Brazilian PV rooftop company wants local-content rules removed

Brazil should remove local-content requirements for rooftop solar until 2020 and introduce high certification standards for installations and equipment, says the boss of Engie Solar.

“The local-content policies are good policies, but we have to ask to what level it can be taken and we have to think differently about distributed generation,” Rodolfo Pinto, chief executive of Engie Solar's Brazilian arm said during a panel on new business models for rooftop solar at the Brasil Solar Power conference in Rio de Janeiro.

Engie Solar recently bought control of a local installer as it tries to tap into the growing rooftop market. With more than 2,000 units installed and capacity exceeding 30MW, the Brazilian sector has grown fast from 1,000 arrays at the end of 2015, and is expected to top 5,000 by the end of this year.

Government projections put the sector at 4GW by 2025. Although Pinto recognises that lack of financing is the main constraint on reaching this figure, he says the country's current economic woes do not allow it to solve this problem immediately.

With commercial interest rates topping 20% a year, the national development bank, BNDES, is about the only bank to offer accessible retail rates to finance the purchase of PV modules, but its rates are linked to local content, much like the bank's project financing lines for utility-scale solar.

To make things worse, the government's plan to attract module assemblers has been slow, with only one Tier 1 panel maker, Canadian Solar, so far confirming investments in Brazil. Other world players have decided to import panels to sell in the market as the utility-scale sector stalls because of economic and political uncertainty.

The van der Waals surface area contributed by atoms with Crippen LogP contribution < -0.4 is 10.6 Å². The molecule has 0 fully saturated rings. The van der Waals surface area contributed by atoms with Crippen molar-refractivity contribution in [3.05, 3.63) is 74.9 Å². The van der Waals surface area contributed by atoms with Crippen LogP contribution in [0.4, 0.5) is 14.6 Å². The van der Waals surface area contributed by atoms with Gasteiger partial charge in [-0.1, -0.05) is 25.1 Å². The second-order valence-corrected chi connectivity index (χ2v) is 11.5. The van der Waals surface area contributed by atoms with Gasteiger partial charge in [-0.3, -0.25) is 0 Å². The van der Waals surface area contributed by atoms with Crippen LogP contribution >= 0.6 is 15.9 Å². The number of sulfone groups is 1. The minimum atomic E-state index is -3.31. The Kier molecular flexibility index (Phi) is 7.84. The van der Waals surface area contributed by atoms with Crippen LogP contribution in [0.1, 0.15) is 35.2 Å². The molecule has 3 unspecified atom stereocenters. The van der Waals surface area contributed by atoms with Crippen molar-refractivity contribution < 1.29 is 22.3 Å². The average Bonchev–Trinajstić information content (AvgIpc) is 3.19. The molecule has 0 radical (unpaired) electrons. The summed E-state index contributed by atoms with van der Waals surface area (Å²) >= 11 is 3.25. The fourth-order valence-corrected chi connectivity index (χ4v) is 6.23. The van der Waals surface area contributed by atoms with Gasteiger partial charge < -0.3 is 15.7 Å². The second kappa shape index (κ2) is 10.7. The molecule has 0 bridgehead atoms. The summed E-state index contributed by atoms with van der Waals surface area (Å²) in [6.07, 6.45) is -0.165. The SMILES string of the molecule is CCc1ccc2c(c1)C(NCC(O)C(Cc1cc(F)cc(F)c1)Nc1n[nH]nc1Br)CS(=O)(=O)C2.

Pinto points out that while the utility-scale sector faces its own complexity, rooftop needs to seek alternative solutions because it is based on different concepts.

The local-content waiver would allow rooftop to grow faster — avoiding the low quality and small capacity of local module makers — because tapping the cheaper BNDES financing would reduce return rates and increase demand.

The standard of installations is another issue. “In Australia, solar power lost credibility because of bad quality of installations.”

So Pinto proposes that the industry or the government subsidise training for installers and certification for equipment at the highest possible levels, using US standards as a reference.

“We don't want to protect the big companies, we want to protect the good ones,” he added.

In the past three years, Brazil has seen the number of rooftop installers surge from about 200 to more than 800. The new Brazilian Association of Distributed Power is studying implementing a minimum-quality programme.